The crucial battleground: Romney stakes all on a narrow victory in Ohio
As the frontrunner heads to the state that could make or break him, David Usborne joins him in Canton
On the eve of the biggest day yet in the race for the Republican nomination, Mitt Romney toured a plant here that specialises in galvanising metres of steel in baths of molten zinc to make motorway guardrails. As a piece of campaign choreography it was neat: Team Romney is nothing if not galvanised.
There will be no clean sweep for the former Massachusetts Governor as Super Tuesday dawns today. Not quite half of the 10 states voting risk going to his rivals and Ohio, the most psychologically important of all them, remained hard to project with polls showing him in a dead heat with Rick Santorum. But after weeks of unedifying warfare, the muddle of the 2012 primary contests may be starting to clear somewhat.
"Gosh, we've just won five states in a row," Mr Romney boasted to a polite crowd of 200 in a warehouse of Gregory Industries, steel coils and struts around him. The wins included Washington State at the weekend. And suddenly, if belatedly, he is starting, he said, to garner "the endorsements of key Republicans across the country".
Mr Romney may win more delegates tonight than his three rivals combined. But there may still be blemishes with Mr Santorum and Newt Gingrich looking to hold bastions in the South. And there will be pain for sure if he loses Ohio, a critical piece of the American electoral jigsaw. A new Quinnipiac University poll showed him at 34 per cent to 31 per cent for Mr Santorum in the state.
This may be déjà vu in the making – a week ago Mr Santorum led decently here. But Mr Romney seems to be gaining crucial traction in the last hours to erase that deficit just as he did in January in Florida against Mr Gingrich and in Michigan last week against Mr Santorum. "The margin makes Ohio too close to call but Romney is the one with wind at his back," Peter Brown, assistant director of the Quinnipiac Polling Institute, noted.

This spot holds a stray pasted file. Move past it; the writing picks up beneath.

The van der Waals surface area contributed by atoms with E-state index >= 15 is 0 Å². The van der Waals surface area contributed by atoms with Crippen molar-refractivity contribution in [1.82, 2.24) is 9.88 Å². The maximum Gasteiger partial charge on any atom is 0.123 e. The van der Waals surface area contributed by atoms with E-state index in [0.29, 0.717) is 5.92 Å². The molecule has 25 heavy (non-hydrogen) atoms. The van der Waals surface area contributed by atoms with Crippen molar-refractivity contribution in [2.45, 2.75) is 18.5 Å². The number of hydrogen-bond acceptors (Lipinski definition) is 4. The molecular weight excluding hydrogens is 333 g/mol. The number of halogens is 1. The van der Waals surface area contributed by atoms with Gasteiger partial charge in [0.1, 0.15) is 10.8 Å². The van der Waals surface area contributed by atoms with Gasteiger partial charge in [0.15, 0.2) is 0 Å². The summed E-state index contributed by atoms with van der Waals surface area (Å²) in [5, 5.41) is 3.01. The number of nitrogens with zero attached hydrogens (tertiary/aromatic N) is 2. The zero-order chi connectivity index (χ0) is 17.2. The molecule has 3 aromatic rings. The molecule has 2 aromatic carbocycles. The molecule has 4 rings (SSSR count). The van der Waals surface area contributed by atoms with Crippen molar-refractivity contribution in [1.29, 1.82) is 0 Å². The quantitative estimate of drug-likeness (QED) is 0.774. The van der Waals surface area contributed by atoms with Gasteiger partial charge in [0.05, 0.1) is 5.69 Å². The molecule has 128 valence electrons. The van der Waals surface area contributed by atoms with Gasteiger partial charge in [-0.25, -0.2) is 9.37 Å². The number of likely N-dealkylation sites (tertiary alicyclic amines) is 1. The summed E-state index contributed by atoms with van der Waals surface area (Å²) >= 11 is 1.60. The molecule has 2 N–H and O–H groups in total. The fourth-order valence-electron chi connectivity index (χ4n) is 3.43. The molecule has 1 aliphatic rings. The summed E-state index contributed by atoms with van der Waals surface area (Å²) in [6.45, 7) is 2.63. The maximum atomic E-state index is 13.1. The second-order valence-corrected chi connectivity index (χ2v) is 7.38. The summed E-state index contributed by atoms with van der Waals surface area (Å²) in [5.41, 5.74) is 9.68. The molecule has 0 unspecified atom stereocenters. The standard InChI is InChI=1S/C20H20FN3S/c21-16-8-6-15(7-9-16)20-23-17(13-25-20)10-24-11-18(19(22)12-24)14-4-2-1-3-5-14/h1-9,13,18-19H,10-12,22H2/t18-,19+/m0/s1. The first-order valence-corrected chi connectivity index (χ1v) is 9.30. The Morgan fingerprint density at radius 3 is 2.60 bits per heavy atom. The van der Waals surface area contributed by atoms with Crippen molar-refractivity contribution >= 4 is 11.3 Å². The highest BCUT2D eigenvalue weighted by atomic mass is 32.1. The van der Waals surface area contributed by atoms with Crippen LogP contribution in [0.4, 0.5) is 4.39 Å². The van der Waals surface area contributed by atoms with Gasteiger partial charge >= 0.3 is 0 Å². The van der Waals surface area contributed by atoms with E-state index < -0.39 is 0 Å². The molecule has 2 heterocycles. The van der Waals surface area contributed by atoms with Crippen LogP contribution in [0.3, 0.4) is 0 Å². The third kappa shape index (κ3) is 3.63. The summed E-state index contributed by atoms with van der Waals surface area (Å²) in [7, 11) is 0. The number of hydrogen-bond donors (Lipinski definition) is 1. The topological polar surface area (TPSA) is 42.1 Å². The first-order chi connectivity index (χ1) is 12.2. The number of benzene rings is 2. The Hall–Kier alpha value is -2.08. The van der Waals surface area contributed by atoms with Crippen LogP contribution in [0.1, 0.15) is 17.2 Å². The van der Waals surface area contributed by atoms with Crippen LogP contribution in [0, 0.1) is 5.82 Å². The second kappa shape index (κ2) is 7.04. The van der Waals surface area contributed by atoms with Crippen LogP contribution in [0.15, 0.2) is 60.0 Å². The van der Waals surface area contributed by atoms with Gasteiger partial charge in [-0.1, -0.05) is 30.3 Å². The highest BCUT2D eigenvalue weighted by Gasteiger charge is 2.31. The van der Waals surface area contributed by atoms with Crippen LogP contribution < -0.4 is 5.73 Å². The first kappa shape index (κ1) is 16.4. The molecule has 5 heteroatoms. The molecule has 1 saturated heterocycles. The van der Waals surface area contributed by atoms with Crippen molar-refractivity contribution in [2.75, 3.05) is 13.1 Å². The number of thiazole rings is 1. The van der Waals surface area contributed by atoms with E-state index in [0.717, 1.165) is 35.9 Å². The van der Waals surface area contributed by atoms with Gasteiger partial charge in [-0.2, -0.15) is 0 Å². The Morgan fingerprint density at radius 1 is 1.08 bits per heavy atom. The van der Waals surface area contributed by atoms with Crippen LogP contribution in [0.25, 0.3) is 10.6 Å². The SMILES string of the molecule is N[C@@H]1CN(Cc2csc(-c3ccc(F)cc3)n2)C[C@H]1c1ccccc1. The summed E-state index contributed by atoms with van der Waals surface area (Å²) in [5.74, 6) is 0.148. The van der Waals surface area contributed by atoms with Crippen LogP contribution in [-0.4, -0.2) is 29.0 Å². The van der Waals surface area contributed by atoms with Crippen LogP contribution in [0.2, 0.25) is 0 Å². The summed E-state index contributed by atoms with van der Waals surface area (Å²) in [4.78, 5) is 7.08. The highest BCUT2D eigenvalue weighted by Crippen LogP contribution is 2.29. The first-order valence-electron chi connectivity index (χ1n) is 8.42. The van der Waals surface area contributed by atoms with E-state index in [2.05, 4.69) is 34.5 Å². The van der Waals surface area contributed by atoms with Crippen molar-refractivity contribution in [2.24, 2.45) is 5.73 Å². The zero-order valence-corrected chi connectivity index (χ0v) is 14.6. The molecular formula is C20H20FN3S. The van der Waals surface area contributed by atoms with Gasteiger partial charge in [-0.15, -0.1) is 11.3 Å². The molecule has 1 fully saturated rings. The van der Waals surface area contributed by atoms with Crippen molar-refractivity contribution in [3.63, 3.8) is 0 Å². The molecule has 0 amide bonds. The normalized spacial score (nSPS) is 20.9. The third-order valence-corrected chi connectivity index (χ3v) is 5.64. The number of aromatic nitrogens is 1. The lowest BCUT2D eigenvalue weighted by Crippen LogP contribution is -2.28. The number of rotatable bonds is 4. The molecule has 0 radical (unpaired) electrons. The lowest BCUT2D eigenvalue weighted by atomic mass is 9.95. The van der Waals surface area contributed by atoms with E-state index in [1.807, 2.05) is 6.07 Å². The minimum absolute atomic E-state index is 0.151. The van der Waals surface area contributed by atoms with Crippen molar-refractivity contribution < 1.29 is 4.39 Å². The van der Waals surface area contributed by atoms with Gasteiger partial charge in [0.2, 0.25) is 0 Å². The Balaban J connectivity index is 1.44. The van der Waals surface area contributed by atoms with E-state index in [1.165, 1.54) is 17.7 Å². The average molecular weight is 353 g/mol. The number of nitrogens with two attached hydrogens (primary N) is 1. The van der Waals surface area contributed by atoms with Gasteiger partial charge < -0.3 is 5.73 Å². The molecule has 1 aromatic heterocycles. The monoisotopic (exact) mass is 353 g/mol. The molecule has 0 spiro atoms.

Nationally, Mr Romney is doing better, too. A Wall Street Journal/NBC survey saw him regaining the lead from Mr Santorum among likely GOP primary voters, thanks in part to growing support from conservatives. But the survey suggested the internecine primary contests have hurt the Republican field. It saw Barack Obama's approval rating jump to 50 per cent. In a head-to-head match-up today Mr Romney would lose to Mr Obama, 44 per cent to 50 per cent. The poll showed 40 per cent of Americans view Mr Romney unfavourably.
"The problem is they have just been giving ammunition to Mr Obama," said Greg Geraghty, 44, a boiler inspector who came to the Gregory factory to see Mr Romney for himself. Mr Geraghty was still undecided between Mr Romney and Mr Gingrich.
"I don't know why they don't see that and they can't somehow unite," he said.
Super Tuesday: the states that vote
Candidates need to secure the backing of 1,144 delegates at the Republican convention in the summer in order to take on President Obama in November. Tonight, they'll fight it out for delegates across 10 states.
Alaska 27 delegates
Georgia 76 delegates
Idaho 32 delegates
Massachusetts 41 delegates
North Dakota 28 delegates
Ohio 66 delegates
Oklahoma 43 delegates
Tennessee 58 delegates
Vermont 17 delegates
Virginia 46 delegates
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